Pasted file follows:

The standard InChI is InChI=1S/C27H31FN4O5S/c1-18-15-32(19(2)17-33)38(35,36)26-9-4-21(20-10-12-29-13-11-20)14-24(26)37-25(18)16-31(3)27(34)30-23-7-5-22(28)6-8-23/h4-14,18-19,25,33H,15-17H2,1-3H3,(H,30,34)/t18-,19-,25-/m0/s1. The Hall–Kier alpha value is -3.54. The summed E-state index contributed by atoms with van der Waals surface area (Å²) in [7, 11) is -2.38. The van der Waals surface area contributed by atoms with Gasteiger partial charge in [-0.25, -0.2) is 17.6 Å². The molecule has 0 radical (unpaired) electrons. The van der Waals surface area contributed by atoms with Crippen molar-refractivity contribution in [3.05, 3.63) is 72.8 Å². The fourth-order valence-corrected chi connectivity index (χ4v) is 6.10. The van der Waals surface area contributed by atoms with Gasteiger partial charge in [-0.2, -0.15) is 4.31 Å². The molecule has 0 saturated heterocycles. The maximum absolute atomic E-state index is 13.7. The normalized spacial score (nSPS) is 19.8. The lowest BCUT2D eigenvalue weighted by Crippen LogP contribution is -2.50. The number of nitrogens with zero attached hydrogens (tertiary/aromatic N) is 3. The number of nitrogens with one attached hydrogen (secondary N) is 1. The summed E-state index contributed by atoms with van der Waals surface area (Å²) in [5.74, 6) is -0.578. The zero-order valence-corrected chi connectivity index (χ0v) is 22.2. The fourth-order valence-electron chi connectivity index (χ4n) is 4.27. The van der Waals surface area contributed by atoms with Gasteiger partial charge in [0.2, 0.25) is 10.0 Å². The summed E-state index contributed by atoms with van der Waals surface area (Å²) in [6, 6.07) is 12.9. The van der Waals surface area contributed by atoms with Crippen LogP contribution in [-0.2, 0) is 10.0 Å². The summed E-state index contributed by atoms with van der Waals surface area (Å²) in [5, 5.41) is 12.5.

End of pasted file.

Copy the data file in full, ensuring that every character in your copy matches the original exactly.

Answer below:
The standard InChI is InChI=1S/C27H31FN4O5S/c1-18-15-32(19(2)17-33)38(35,36)26-9-4-21(20-10-12-29-13-11-20)14-24(26)37-25(18)16-31(3)27(34)30-23-7-5-22(28)6-8-23/h4-14,18-19,25,33H,15-17H2,1-3H3,(H,30,34)/t18-,19-,25-/m0/s1. The Hall–Kier alpha value is -3.54. The summed E-state index contributed by atoms with van der Waals surface area (Å²) in [7, 11) is -2.38. The van der Waals surface area contributed by atoms with Gasteiger partial charge in [-0.25, -0.2) is 17.6 Å². The molecule has 0 radical (unpaired) electrons. The van der Waals surface area contributed by atoms with Crippen molar-refractivity contribution in [3.05, 3.63) is 72.8 Å². The fourth-order valence-corrected chi connectivity index (χ4v) is 6.10. The van der Waals surface area contributed by atoms with Gasteiger partial charge in [-0.2, -0.15) is 4.31 Å². The molecule has 0 saturated heterocycles. The maximum absolute atomic E-state index is 13.7. The normalized spacial score (nSPS) is 19.8. The lowest BCUT2D eigenvalue weighted by Crippen LogP contribution is -2.50. The number of nitrogens with zero attached hydrogens (tertiary/aromatic N) is 3. The number of nitrogens with one attached hydrogen (secondary N) is 1. The summed E-state index contributed by atoms with van der Waals surface area (Å²) in [5.74, 6) is -0.578. The zero-order valence-corrected chi connectivity index (χ0v) is 22.2. The fourth-order valence-electron chi connectivity index (χ4n) is 4.27. The van der Waals surface area contributed by atoms with Gasteiger partial charge in [0.2, 0.25) is 10.0 Å². The summed E-state index contributed by atoms with van der Waals surface area (Å²) in [6, 6.07) is 12.9. The van der Waals surface area contributed by atoms with Crippen LogP contribution in [-0.2, 0) is 10.0 Å². The summed E-state index contributed by atoms with van der Waals surface area (Å²) in [5, 5.41) is 12.5.